Or is it?
Earlier this week, Representative Adam Smith (D-Wash.), ranking member of the House Armed Services Committee, announced that he will be pushing for an amendment to the National Defense Authorization Act (NDAA) that would ban indefinite detention within the United States and reverse a dangerous provision of law that could force the transfer of some terrorism suspects into military custody.
Representative Smith, a Democrat, will be joined by Representative Justin Amash, among other Republicans, in what promises to be one of 2012’s few truly bi-partisan initiatives. What’s more – and this you’re not going to believe – it’s an initiative that makes a whole lot of policy sense.
Let’s take a step back to see how we got here.
Last year, in pushing through the defense authorization bill, Congress enacted a set of provisions on detainee policy that were a fundamental affront to the rule of law and our national security. Two provisions in particular stood out.
First, Congress codified the authority of the military to pick up and indefinitely detain without charge or trial individuals suspected of terrorism. No probable cause. No jury trial. No guilt beyond a reasonable doubt.
Although the government had been exercising this authority for a decade in the case of detainees held in Afghanistan and Guantanamo, some proponents of the new NDAA detainee provisions, such as Senator Lindsey Graham (R-S.C.), warned of new threats among us, here at home. To these members of Congress, America is now the battlefield, and anyone determined to have substantially supported terrorism could be subject to lifetime imprisonment without ever facing charges.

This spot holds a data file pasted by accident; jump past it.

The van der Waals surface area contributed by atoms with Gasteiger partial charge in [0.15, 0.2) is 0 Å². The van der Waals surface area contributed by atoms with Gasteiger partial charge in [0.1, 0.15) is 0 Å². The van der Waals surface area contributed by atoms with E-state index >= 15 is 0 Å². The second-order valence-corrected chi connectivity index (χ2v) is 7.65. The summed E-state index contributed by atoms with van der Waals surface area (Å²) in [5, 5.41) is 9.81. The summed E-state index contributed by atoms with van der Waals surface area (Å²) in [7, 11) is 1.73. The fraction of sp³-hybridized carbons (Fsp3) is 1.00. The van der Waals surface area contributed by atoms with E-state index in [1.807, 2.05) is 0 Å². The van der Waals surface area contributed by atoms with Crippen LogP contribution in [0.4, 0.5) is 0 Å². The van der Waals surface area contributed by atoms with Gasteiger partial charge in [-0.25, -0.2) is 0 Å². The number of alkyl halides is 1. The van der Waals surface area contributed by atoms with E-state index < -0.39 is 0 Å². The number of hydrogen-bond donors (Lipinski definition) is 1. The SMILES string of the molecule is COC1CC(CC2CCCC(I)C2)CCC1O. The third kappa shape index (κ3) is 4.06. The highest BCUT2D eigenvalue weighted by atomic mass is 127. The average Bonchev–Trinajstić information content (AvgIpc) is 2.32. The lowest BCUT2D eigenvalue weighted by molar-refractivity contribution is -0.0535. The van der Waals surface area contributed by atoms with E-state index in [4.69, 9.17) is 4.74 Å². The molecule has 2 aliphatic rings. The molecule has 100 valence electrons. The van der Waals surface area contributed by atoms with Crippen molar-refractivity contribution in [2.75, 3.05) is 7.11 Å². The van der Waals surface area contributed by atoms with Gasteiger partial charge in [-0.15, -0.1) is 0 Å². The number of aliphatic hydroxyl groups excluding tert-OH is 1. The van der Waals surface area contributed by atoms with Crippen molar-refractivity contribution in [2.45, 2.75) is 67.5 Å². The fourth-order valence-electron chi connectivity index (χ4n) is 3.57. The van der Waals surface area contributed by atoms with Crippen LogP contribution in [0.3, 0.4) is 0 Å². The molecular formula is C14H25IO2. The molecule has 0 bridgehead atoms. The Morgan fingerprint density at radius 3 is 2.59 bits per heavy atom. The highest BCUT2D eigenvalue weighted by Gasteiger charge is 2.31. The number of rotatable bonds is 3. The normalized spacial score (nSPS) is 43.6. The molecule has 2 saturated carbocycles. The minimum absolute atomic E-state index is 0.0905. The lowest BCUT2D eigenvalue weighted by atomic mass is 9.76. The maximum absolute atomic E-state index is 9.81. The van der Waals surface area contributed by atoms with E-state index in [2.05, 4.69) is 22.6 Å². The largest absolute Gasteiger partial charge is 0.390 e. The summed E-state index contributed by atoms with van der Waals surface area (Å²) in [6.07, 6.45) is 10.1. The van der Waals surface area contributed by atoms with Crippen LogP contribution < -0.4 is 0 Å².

Today the House Armed Services Committee will debate the National Defense Authorization Act (NDAA), possibly overturning 25 years of safety standards at our nation’s weapons facilities. During this debate members of this committee will have a choice – they can protect communities around nuclear sites and the employees who work there or they can go on record as turning their back on those safety standards.
There are several sections of the NDAA that relate directly to nuclear safety and pose a threat to security. Perhaps the most troubling aspect of this bill is the fact that it would overturn the “adequate protection standard” that has guided nuclear safety oversight for over two decades. The adequate protection standard, which through legal precedent has been defined as not allowing cost considerations to impact safety recommendations, would be muddled by a new “low as reasonably practicable” standard, an imprecise measure undefined by statute and almost certain to favor cost-cutting measures over public safety.
The United States experienced an inspiring moment earlier this month, when a 747 carried the space shuttle Discovery to its new home at the Smithsonian. I was fortunate to be in Washington that day; as I looked up at the sky, I was moved to feel pride in the intelligence, the vision and the scientific knowledge of this great country that made the space shuttle possible.
I keep thinking about that day as I consider Hard Measures: How Aggressive CIA Actions After 9/11 Saved American Lives, former chief of the CIA’s Counter-Terrorism Center Jose Rodriguez’s book that praises the benefits of the torture he helped inflict on 9-11 detainees. It’s difficult to rationalize how the visionary work of something like our space program can come from the same country as the cowardly and inhumane work of our detainee interrogation program. This country can do such good, but we can also make terrible mistakes, and when we do, we must admit them, not justify them.